Springsteen’s America

Throughout Springsteen’s career, he’s always done a good job of documenting the times we live in. Darkness on the Edge of Town features gritty working-class characters in over their heads and trying to survive. Born in the U.S.A. also tackles blue-collar issues, especially Ronald Reagan’s trickle down economics and what it did to our country in terms of increasing economic disparity. Then, in the 1990s, Springsteen released the quiet acoustic album The Ghost of Tom Joad with a lot of songs from the immigrant’s point of view. On his latest album, Wrecking Ball, out this week, Springsteen addresses these issues again and the financial crash and economic meltdown that put a lot of people out of work. This album, in my opinion, is one of Springsteen’s best. It is big and epic, topical and direct.  Springsteen manages to contrast reality with the promises of the American dream and point out the stark differences.

Musically, Wrecking Ball is one of Springsteen’s most diverse albums, a criss-cross of genres, folk, gospel, rock, and even some hip-hop. “Shackled and Drawn” sounds like an old chain gang song. It also has some of his most poignant working-class lyrics. He sings, “Gambling man rolls the dice/workingman pays the bill/It’s still fat and easy up on banker’s hill/up on banker’s hill, the party’s going strong/down here below we’re shackled and drawn.” Has there been a song, poem, or novel in the last few years that so clearly highlights the economic inequality that has skyrocketed in this country?

Some of the tracks feel like sequels to some of his earlier work. “Death to My Hometown” could be seen as a follow-up to “My Hometown” from Born in the U.S.A. In the new track, there’s nothing left in the hometown. Springsteen sings, “They destroyed our families, factories/and they took our homes/They left our bones on the plains/The vultures picked the bones.” What a rustbelt anthem and truth!

However, the tracks on Wrecking Ball differ from some of Springsteen’s other working-class narratives in the sense that the working-class is starting to rise up and fight back. On “Death to My Hometown,” he sings, “Be ready when they come/for they’ll be returning/sure as the rising sun.”  Springsteen wrote a lot of the songs before the Occupy movement really took off, but he obviously realized enough was enough and America needs a social movement again to challenge power.

The album’s title track is also punctuated with some optimism in the simple refrain, “Hard times come and hard times go.” That seems to be a reoccurring theme on the album. A lot of the tracks state that America has always had periods of economic divide and great uncertainty, so it’s important for people to take care of each other through difficult times, and somehow, we’ll survive.

Wrecking Ball accurately depicts the times we live in, the great economic divides and  inequality, and while the album may feature some of the angriest lyrics the Boss has ever penned, it is clear he believes we will get through this if we take care of each other. Hard times come and hard times go.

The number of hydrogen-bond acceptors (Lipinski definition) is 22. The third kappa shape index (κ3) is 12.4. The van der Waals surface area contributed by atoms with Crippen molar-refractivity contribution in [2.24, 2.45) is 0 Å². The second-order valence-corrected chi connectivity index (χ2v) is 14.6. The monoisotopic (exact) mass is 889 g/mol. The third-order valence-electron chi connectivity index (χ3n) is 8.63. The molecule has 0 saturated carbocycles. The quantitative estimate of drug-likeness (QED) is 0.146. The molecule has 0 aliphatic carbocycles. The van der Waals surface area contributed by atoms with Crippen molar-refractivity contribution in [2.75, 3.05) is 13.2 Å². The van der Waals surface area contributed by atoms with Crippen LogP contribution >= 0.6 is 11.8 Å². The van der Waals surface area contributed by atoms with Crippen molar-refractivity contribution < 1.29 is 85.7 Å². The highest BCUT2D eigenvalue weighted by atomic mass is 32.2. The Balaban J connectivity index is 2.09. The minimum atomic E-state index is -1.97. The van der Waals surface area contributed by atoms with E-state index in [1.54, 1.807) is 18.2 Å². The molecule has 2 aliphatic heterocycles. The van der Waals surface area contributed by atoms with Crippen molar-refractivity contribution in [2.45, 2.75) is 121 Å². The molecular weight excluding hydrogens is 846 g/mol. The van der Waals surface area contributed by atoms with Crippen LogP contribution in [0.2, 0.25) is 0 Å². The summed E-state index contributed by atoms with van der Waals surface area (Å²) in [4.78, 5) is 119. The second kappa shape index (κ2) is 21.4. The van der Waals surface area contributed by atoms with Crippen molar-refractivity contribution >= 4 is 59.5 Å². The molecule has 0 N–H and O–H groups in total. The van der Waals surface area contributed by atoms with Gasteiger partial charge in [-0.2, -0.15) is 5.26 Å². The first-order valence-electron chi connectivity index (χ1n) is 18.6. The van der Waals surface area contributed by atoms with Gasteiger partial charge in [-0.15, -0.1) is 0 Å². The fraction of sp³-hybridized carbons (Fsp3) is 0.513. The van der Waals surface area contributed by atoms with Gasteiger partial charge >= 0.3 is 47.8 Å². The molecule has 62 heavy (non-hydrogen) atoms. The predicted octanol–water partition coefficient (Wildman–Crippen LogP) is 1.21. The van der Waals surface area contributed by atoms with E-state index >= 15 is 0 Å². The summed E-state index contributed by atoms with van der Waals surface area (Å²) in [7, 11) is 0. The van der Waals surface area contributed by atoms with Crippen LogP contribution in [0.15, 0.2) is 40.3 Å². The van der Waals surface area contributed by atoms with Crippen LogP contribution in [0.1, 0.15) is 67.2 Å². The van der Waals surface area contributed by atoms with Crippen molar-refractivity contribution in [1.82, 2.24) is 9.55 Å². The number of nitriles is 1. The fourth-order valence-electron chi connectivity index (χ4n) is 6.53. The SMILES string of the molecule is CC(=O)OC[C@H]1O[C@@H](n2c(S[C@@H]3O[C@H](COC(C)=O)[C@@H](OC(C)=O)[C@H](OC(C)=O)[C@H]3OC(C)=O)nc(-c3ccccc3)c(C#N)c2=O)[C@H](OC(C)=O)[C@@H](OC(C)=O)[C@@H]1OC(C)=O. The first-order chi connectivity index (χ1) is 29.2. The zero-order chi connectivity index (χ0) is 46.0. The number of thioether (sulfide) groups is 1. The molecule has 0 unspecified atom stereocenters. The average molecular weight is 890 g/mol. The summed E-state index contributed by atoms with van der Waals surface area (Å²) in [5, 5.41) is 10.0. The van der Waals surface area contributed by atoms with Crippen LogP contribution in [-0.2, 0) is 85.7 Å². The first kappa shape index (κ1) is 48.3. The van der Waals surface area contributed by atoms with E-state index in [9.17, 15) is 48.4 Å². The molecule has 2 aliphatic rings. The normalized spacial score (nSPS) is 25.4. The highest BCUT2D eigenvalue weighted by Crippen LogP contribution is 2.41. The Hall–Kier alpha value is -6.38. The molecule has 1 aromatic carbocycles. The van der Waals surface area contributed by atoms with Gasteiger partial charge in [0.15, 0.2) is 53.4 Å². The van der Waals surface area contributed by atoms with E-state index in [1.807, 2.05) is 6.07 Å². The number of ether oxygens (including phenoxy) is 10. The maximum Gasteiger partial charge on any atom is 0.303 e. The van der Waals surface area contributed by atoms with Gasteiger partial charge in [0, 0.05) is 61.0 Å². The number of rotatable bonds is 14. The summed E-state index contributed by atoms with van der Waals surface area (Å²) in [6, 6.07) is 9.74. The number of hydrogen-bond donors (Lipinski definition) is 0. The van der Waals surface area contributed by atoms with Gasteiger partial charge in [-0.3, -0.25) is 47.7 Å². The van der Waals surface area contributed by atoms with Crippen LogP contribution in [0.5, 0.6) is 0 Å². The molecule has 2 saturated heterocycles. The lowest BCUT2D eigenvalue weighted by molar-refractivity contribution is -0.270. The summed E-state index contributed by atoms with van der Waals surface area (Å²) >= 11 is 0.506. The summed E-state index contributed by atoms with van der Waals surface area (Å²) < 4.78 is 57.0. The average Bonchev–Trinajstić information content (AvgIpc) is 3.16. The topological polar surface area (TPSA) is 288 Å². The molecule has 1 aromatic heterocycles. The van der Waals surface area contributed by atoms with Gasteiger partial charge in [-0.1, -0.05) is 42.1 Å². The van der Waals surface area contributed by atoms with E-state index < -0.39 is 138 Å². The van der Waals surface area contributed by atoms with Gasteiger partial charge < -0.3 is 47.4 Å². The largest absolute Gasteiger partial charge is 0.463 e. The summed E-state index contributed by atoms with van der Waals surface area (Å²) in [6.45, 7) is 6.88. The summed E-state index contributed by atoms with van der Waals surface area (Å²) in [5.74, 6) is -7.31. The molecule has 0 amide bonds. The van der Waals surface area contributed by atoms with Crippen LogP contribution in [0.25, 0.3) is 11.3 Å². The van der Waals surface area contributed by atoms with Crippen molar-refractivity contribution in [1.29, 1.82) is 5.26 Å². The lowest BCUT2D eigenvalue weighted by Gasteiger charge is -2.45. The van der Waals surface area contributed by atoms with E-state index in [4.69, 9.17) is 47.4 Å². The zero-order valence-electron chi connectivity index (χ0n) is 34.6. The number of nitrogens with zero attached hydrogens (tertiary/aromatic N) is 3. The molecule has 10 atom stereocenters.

The Boss is Back

About a month ago or so, I wrote on here about the collection of essays and interviews about Springsteen I read called Racing in the Street. The collection mostly explores his early days in Asbury Park, his huge success, and his evolution as a songwriter not afraid to shy away from social and political commentary. Today, Springsteen announced dates for the first leg of his U.S. tour, and I’m going to try my best to see him at one of the Philly, NJ, or NY shows because you never know how long he’ll be doing this for.

When I wrote the blog post about the book Racing in the Street, I predicted Springsteen’s new album, which has been named Wrecking Ball and is slated to drop March 6, would certainly feature some commentary on social and economic injustice, similar to his albums the Ghost of Tom Joad, Darkness on the Edge of Town, and Born in the U.S.A. This is the age of Occupy Wall Street, and even Newt Gingrich is talking about economic inequality and how much Mitt Romney pays in taxes.  Springsteen is one of the few big voices we have left to talk about such issues. Dylan pivoted away from that years ago. Jon Landau, Springsteen’s manager, made a few comments about the album to Rolling Stone. You can read them here. Two quotes intrigue me about the album. Landau said Springsteen feels this is his “angriest album yet,” and he says the music will include “unexpected textures – loops, electronic percussion… influences and rhythms from hip-hop to Irish folk rhythms.”
You can click the YouTube video below to hear one of the new tracks from the album, “We Take Care of Our Own.” You can certainly hear some of Springsteen’s commentary on the state of America in the new track. You can check out his tour dates on his website by clicking here.